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Markets are for People

Based on When Corporations Rule the World by David C. Korten
Kumarian Press and Berrett-Koehler Publishers, 1995)

Markets and trade have essential roles in a world of just and sustainable societies. It must be clear, however, that they have no legitimate function other than as means to meet human needs. In the end, the most important test of the legitimacy and performance of any economy is the extent to which it assures the right of every person to a means of livelihood adequate to support full and healthy living. By this standard, most of the world's economies are failing miserably, including the U.S. economy. It should not be a difficult standard to meet given present levels of technology and organizational expertise. However, it requires making markets accountable to all people, not simply those with the most money. This means that markets and trade must both function within a framework of rules established and enforced by open, democratically accountable governments.

Democratic Pluralism

A struggle between two extremist ideologies has been a central feature of the 20th century. Communism called for all power to the state. Market capitalism calls for all power to the market—which in a globalized economy means rule by global corporations and financial markets. Both ideologies lead to the concentration of power in distant and unaccountable institutions.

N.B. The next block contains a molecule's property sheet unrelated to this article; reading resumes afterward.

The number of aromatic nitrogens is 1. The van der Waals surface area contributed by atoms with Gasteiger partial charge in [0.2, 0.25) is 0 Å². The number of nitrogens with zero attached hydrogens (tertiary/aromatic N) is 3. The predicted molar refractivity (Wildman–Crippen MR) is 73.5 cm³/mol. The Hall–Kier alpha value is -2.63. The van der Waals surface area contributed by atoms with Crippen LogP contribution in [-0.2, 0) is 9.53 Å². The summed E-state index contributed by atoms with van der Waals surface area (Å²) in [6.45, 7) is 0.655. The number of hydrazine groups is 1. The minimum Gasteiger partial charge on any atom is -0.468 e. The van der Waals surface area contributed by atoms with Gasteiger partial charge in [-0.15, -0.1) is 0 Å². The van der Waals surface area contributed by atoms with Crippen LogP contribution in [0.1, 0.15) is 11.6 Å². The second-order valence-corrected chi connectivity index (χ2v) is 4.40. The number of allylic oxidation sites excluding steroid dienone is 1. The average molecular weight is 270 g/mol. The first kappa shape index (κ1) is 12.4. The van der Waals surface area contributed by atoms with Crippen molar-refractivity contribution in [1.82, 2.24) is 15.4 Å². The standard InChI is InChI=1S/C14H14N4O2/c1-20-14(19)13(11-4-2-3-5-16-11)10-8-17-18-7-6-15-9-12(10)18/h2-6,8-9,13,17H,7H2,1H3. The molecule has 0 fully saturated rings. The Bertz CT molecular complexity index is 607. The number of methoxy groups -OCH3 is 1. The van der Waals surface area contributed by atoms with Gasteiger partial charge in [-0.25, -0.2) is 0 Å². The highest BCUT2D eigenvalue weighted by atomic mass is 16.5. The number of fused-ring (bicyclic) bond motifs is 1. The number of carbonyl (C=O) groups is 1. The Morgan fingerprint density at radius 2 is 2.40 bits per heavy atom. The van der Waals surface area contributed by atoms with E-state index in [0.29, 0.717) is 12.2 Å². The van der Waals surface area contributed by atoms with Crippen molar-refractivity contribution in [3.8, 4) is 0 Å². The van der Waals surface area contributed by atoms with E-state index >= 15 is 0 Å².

In the heat of ideological discourse it is easy to overlook the fact that the secret of Western success after World War II was not a reliance on "free" markets. It was a reliance on markets that functioned within strong regulatory frameworks administered by democratically accountable governments. The result was a system that was both more democratic and more pluralistic than either the communist or capitalist models.

Given all the shouting in praise of the triumph of the market economy, it is instructive to note that of the world's 100 largest economies, 50 are now global corporations. Though the managements of these corporations may chose to decentralize many decisions, the economy internal to a corporation is not a market economy. It is a centrally planned economy. Transfer prices may be set, business units may be bought and sold, workers hired and fired—all at the will of top management, with minimal recourse by the workers or communities affected.